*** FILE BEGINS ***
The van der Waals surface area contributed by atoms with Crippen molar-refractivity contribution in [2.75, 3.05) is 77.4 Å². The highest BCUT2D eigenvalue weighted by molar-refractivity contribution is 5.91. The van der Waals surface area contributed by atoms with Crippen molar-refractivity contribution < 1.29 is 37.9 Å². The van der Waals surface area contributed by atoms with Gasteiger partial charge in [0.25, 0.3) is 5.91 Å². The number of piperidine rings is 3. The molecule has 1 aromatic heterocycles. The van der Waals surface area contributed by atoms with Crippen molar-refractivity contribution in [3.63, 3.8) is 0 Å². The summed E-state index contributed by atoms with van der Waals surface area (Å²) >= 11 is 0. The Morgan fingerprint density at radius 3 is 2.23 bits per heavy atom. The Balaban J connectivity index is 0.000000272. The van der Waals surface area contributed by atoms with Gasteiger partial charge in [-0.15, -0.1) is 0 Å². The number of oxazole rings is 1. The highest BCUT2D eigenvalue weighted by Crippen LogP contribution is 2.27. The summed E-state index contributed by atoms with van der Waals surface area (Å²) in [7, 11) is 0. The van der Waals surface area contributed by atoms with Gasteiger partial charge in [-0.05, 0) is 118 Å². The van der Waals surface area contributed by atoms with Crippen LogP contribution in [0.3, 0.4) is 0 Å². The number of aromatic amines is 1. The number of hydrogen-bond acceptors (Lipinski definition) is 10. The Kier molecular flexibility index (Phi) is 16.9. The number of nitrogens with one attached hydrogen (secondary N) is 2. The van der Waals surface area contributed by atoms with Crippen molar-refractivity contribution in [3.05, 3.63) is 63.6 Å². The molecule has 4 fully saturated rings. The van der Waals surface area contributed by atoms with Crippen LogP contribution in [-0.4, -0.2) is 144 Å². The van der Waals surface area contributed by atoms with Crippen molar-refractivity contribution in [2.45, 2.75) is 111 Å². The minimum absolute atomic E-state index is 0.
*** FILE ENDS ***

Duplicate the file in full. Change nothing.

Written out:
The van der Waals surface area contributed by atoms with Crippen molar-refractivity contribution in [2.75, 3.05) is 77.4 Å². The highest BCUT2D eigenvalue weighted by molar-refractivity contribution is 5.91. The van der Waals surface area contributed by atoms with Crippen molar-refractivity contribution < 1.29 is 37.9 Å². The van der Waals surface area contributed by atoms with Gasteiger partial charge in [0.25, 0.3) is 5.91 Å². The number of piperidine rings is 3. The molecule has 1 aromatic heterocycles. The van der Waals surface area contributed by atoms with Crippen molar-refractivity contribution in [3.63, 3.8) is 0 Å². The summed E-state index contributed by atoms with van der Waals surface area (Å²) >= 11 is 0. The Morgan fingerprint density at radius 3 is 2.23 bits per heavy atom. The Balaban J connectivity index is 0.000000272. The van der Waals surface area contributed by atoms with Gasteiger partial charge in [-0.15, -0.1) is 0 Å². The number of oxazole rings is 1. The highest BCUT2D eigenvalue weighted by Crippen LogP contribution is 2.27. The summed E-state index contributed by atoms with van der Waals surface area (Å²) in [7, 11) is 0. The van der Waals surface area contributed by atoms with Gasteiger partial charge in [-0.05, 0) is 118 Å². The van der Waals surface area contributed by atoms with Crippen LogP contribution in [0.3, 0.4) is 0 Å². The number of aromatic amines is 1. The number of hydrogen-bond acceptors (Lipinski definition) is 10. The Kier molecular flexibility index (Phi) is 16.9. The number of nitrogens with one attached hydrogen (secondary N) is 2. The van der Waals surface area contributed by atoms with Crippen molar-refractivity contribution in [3.05, 3.63) is 63.6 Å². The molecule has 4 fully saturated rings. The van der Waals surface area contributed by atoms with Crippen LogP contribution in [-0.4, -0.2) is 144 Å². The van der Waals surface area contributed by atoms with Crippen molar-refractivity contribution in [2.45, 2.75) is 111 Å². The minimum absolute atomic E-state index is 0.